The above is from “Celebrity scandal and Anne Frank: the reading diary of British teenagers” a Guardian article about yet another survey about reading. Here are some of the results:

Most loved reads

1 Heat magazine

2 Bliss magazine; online song lyrics

3 Online computer game cheats

4 My own blog or fan fiction

5 The Harry Potter series

6 Anne Frank’s diary

7 Film scripts

8 Books by Anthony Horowitz

9 The Lion, the Witch and the Wardrobe, by CS Lewis

10 BBC Online; the Confessions of Georgia Nicolson books by Louise Rennison

Most loathed reads

1 Homework

2 Shakespeare

3 Books of over 100 pages

4 Magazine articles about skinny celebrities

5 Books assigned by school/teachers

6 Encyclopedias and dictionaries

7 The Beano

8 Music (scores); the Harry Potter series; maps/directions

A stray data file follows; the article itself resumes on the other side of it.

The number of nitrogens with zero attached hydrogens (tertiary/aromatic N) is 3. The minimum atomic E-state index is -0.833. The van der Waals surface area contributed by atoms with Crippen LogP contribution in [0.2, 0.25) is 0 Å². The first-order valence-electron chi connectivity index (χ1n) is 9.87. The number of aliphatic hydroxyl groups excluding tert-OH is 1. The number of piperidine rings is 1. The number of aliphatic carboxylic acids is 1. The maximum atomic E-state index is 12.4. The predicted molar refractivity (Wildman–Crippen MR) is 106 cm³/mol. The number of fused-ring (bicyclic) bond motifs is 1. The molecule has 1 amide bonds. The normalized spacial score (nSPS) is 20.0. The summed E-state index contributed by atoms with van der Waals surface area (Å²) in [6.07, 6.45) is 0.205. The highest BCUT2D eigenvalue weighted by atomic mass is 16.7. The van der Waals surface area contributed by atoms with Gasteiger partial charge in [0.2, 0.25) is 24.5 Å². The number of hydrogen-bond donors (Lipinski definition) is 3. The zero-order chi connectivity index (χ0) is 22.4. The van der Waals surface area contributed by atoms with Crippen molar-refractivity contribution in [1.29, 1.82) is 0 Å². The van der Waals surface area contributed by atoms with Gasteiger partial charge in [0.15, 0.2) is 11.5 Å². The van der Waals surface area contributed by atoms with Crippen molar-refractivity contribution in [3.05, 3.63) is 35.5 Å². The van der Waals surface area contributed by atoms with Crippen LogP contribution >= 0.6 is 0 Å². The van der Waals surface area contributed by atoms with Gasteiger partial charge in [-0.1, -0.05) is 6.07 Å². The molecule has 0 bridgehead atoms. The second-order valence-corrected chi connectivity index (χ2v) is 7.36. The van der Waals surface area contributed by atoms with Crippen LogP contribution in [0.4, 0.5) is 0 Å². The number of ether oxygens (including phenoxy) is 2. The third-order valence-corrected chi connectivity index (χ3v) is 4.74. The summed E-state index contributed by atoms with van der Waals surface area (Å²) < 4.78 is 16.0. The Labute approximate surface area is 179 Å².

9 Facebook

10 Financial Times; Anything in another language

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Slavery Today

A slave is a human being who is forced to work through fraud or threat of violence for no pay beyond subsistence. Agreed? Good. You may have thought you missed your chance to own a slave. Maybe you imagined that slavery died along with the 360,000 Union soldiers whose blood fertilized the Emancipation Proclamation and the Thirteenth Amendment. Perhaps you assumed that there was meaning behind the dozen international conventions banning the slave trade, or that the deaths of 30 million people in world wars had spread freedom across the globe.

But you’re in luck. By our mere definition, you are living at a time when there are more slaves than at any point in history.